LLAMA and ALPACA MANURE – Black Gold for the Garden
Written by Dean Andres
One of the most important additions to our soil every spring and fall comes from four legged critters grazing in our pasture. An unusual sight to see in an urban setting; our Llamas & Alpacas provide a unique experience for folks driving and walking by. On a daily basis someone stops and asks about them. Usually Suzi talks to them, but on rare occasions I’ve been spotted answering the most common question…”what do you do with the llamas?” The standard short answer is “lawn ornaments.” The longer answer is reserved for those who understand the benefits manure offers in regards to amending gardening soil and has much more to do with sustainability than most would realize.
The llamas & alpacas eat untreated pasture grass and after digestion, deposit black pellets about the size of marbles loaded with nitrogen & all sorts of other good stuff plants & veggies thrive on. They deposit these nuggets in piles on or very near the same spot each time. Every couple weeks or so, Suzi and myself spend an hour or two shoveling up those piles and cleaning out the barn. It’s all done by hand, shoveled into a wheelbarrow and then dumped into a contained area to dry out.
Those pellets don’t give it up easily, so for the first few years I tilled them into the soil where they took forever to break down. Then one afternoon while sipping on a sparkling beverage with Suzi, I mentioned how I’d like to find a better way to break up the pellets. She looked at me with a sparkle in her eyes & said…”how about using the wood chipper”? Problem solved. It took a while to figure out the proper proportion needed to amend existing soil, and build first year gardening soil from scratch (covered in another article), but once mastered it produces amazing results.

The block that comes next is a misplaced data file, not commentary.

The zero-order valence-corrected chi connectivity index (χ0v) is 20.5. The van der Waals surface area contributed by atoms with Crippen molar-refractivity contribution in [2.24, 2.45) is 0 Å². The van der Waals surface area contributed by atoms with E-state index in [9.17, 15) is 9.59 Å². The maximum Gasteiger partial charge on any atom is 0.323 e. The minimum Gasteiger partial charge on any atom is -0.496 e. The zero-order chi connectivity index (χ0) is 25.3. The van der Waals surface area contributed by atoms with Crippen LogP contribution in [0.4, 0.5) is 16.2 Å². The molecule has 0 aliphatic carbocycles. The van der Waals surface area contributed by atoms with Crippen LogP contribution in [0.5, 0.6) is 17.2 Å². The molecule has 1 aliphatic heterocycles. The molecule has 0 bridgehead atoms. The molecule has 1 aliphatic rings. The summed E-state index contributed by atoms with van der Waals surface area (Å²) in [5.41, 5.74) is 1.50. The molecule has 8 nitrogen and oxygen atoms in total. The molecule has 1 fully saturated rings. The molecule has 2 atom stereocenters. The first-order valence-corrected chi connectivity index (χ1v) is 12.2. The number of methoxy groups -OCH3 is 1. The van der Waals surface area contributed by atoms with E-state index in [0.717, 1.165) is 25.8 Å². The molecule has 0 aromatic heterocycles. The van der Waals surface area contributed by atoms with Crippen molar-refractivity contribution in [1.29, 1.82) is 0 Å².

In recap; the llamas & alpacas eat untreated pasture grass that grows in our pasture. They poop out nuggets full of everything needed for soil amendment in piles we collect, dry, shred, & blend. Each year we use this “black gold” to add nutrients and microorganisms back into the soil after previous plantings have depleted a large amount of each. The benefits of not having to buy manure in bags & the joy of watching animals gracefully graze on the hillside easily offsets the cost and care associated with owning these sustainable animals. It’s a convenient & effective way to provide what is needed on site for a healthy, fun and sustainable gardening experience.
Llamas also make excellent guard animals and are used to guard herds of sheep from coyotes. Our alpha llama always lets us know when and where there are predators in the area with a distinct warning sound signal uttered from deep within his throat. Raccoons, while plentiful in the neighborhood, seldom present a problem when “Magic J” is on guard.
Related Video: Llama Manure